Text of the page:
• If you are playing with your toys so hard that the wheels fall off and all the paint is gone, you may need to get new ones at regular intervals. If you are not, the old ones can serve a great deal more time than you’d think. The money you save using the old ones can be put to other uses.
  • A motion picture is someone with millions of dollars in the bank telling you a story for ninety minutes while you sit in the dark and cringe at the price of a chocolate ice cream. The story may be well worth the telling and well worth the seeing  – if the story teller and the tale are good. If they are new, they gain a whole dimension.

If the tale is not new – if it’s a re-hash of something you saw in a comic book in 1957 – or if it’s so puerile as to suggest a Little Golden Book worth $ 4,000,000, you are perfectly justified in giving it a bye rather than a buy. With ninety extra minutes and the price of the ticket and the chocolate ice cream in your pocket you can immerse yourself in the best of new or classic literature and feel a lot more adult for it.

  • At the end of spending from $ 70 to $ 120 at dinner time you are entitled to feel both full and foolish – but in some cases you’ll only get the latter. Some restaurants do, indeed, see you coming. And then they see you off.

You need not spend that much to feed yourself, either at home or on your travels. You need not eat badly, unless you’ve fetched up at a country town that has nothing on offer at all except a blood pit pub. If you’re going to be on the road, take an emergency pack of beer, soup, crackers, sausage, and cheese, and  even if the town has closed for the night you should be able to go to bed fed. If you are in a strange city look for a Chinese, Vietnamese, or Greek restaurant and eat what they cook.

If you are at home, consider the advantages you have – your own pantry, your own icebox, your own cellar. Your own expertise at preparing something that you like. Your own schedule. Do not sacrifice these for those fast-food lights winking down the road.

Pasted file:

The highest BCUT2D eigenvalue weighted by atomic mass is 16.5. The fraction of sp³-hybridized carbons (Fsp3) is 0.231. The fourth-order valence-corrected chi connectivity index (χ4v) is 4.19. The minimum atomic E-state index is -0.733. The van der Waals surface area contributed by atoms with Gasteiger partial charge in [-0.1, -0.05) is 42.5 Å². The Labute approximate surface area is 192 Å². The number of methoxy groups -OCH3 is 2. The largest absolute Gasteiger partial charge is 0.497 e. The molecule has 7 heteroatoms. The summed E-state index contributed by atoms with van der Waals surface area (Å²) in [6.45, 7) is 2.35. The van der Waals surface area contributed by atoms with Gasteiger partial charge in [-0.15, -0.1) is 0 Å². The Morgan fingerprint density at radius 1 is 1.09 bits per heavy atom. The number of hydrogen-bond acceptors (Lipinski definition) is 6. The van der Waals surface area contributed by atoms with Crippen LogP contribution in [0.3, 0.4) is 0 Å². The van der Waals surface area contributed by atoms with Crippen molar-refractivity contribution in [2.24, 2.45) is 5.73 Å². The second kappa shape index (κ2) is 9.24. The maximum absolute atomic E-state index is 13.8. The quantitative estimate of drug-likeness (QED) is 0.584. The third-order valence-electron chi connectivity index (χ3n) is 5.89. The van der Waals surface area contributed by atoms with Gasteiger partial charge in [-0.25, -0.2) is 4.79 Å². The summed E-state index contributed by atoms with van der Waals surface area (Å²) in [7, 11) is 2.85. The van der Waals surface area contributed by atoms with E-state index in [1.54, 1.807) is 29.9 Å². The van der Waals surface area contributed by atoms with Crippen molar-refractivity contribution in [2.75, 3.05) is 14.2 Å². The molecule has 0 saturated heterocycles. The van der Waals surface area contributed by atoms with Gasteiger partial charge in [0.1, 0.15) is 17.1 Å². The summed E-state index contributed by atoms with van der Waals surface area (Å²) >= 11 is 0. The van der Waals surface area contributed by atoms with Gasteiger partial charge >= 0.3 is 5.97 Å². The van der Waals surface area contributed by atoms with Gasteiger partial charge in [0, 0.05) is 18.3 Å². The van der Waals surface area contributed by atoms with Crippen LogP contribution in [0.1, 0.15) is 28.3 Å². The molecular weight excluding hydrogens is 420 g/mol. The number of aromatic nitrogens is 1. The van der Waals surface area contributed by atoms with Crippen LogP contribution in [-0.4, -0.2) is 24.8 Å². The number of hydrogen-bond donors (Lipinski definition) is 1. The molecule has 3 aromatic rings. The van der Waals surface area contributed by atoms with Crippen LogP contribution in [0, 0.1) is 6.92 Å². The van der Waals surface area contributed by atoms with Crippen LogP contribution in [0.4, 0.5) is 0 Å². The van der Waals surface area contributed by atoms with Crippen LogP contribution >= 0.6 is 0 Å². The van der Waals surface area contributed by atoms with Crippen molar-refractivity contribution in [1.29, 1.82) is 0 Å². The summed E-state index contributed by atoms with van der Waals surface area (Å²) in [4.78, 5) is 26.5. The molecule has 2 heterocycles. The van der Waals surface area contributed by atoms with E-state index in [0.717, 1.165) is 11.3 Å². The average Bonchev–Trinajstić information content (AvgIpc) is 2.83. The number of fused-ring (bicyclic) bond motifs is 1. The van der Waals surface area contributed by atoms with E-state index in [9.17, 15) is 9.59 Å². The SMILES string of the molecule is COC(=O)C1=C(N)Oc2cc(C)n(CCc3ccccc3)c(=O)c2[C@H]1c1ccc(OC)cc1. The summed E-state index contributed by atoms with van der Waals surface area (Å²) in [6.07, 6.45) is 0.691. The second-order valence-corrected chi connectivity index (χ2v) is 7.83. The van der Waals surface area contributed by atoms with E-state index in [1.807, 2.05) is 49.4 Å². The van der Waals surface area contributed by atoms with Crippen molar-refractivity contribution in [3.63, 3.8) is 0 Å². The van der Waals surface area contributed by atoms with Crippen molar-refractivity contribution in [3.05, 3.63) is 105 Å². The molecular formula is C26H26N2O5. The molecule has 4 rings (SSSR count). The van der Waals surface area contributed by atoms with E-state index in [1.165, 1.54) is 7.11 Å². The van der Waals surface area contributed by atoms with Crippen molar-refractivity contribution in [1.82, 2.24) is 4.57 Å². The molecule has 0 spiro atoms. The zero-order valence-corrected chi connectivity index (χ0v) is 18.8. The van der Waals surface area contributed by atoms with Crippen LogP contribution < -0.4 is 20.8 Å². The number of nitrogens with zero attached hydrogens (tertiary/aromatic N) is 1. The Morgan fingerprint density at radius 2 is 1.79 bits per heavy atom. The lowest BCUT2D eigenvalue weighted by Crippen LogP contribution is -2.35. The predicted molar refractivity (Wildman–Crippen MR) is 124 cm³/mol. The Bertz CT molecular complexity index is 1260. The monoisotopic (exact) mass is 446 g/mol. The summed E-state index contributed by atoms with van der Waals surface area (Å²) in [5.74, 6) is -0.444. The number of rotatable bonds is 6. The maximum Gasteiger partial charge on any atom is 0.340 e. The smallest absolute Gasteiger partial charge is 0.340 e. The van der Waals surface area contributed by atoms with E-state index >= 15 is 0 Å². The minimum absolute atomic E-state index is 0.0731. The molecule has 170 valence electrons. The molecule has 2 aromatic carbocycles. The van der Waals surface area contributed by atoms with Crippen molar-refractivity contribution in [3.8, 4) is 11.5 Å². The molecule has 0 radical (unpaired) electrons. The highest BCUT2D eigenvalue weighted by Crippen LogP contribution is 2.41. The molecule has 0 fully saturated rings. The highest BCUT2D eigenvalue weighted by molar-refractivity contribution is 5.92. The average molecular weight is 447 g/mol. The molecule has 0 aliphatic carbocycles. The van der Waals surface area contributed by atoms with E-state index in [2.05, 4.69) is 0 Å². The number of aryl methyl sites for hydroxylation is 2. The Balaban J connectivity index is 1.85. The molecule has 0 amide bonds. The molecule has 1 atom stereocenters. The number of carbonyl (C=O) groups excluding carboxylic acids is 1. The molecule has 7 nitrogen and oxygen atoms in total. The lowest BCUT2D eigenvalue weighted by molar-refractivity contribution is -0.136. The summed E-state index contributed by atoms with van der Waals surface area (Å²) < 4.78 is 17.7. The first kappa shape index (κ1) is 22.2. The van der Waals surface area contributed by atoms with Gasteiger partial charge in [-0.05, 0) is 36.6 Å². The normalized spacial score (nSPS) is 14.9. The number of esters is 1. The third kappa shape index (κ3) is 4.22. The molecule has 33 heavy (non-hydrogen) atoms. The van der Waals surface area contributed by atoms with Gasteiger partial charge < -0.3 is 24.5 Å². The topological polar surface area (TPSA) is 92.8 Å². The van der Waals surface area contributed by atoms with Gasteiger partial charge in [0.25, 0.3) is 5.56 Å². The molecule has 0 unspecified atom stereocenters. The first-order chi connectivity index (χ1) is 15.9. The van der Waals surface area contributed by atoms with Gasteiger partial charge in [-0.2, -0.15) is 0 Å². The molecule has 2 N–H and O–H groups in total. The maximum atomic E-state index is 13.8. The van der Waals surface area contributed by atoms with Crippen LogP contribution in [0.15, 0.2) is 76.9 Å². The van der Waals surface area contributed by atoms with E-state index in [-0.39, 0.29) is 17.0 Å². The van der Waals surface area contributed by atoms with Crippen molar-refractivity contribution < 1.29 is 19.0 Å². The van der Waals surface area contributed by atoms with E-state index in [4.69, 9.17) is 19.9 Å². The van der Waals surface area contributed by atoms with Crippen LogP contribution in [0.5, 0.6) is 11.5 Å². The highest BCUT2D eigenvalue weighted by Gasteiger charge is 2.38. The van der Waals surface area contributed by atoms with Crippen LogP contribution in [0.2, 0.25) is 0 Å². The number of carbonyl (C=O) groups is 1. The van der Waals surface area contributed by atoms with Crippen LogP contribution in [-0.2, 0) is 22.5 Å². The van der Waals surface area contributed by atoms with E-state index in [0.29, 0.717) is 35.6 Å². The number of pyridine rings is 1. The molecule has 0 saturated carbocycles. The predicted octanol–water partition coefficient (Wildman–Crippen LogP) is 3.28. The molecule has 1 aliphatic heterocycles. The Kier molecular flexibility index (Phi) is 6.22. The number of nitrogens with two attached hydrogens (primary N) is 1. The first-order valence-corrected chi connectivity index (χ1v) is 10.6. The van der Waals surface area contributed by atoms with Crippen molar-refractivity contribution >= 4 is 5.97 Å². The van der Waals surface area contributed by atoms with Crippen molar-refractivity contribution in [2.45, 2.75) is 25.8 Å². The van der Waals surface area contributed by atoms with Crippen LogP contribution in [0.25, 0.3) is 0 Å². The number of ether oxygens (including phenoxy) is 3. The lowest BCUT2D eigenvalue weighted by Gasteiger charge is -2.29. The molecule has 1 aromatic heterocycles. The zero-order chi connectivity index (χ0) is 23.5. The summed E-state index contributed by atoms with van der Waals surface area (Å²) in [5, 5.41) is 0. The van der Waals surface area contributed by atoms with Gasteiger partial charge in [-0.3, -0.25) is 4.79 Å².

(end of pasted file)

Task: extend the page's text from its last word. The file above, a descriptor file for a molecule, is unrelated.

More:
The Start Of Experiment Two

This last month I experimented upon the friends in my Facebook connection – this month I experiment on me.

July I refrained from turning anything off – I let it all hit me and carefully noted what that was like. I looked at who posted what, and how their writings or shares affected me. I mentally separated the wheat from the chaff and then the chaff from the horse shit. I now have a darned good idea who deals in these undesirables.

I also noted who wrote or shared happier things. I was alert to actual intelligence as it manifested itself, and again now know who is cheerful and smart.

This month -August – I am going to find out what being without this daily feed of social information is really like. And what the time normally spent scrolling through it would yield if I used it for other purposes. The discipline is simple:

I will link over my own WordPress columns as usual, but I will not scroll or read the rest of the feed. I will read the Messenger section each day and use this as per normal…but no kitten videos or political rants or advertisements will take up my day. I won’t de-friend or unfollow anyone in the next month – i’ll just keep my eyes off what they write.

This’ll be a good chance for those people who want to traduce, insult, or cajole me to get in there and give it a good month-long kick. I won’t be reviewing the posts of August when September rolls around – whatever goes through there will be a train of thought that has vanished into the night.

When September comes I’ll reopen my eyes and analyse what a month Facebook-free meant. I’ve no idea whether it will be wonderful or horrible, but here’s to 30 days of experimentation to find out.

Plead The Fifth

Every time a US senate enquiry tried to pin mobsters and communists down about their activities in the 1950’s the parties being grilled recited a prepared statement that they respectfully declined to answer the question on grounds that it might tend to incriminate them*. The amendment is worth reading in total, but the small part they were using applies to testifying against yourself. ie don’t admit nuthin’, Salvatore. Make ’em prove it.

I respectfully suggest that whenever Facebook asks you any question at all – however innocent it may seem – that you take the Fifth. Any information you give about yourself – your history, your family, your likes and dislikes – can, may, and probably will be used, sold, traded, abused, and otherwise bandied about. You will do yourself no good whatsoever by responding to any of the questions, quizzes, games, or provocative statements.

This also applies to posts and shared memes put out by the trolls within your Facebook friends list. And we’ve all got ’em. Those of you who insist that all your friends are innocent may have two or three of mine, free…

*   A wonderful red flag, if red flag be needed, to alert the authorities that more investigation would be fruitful.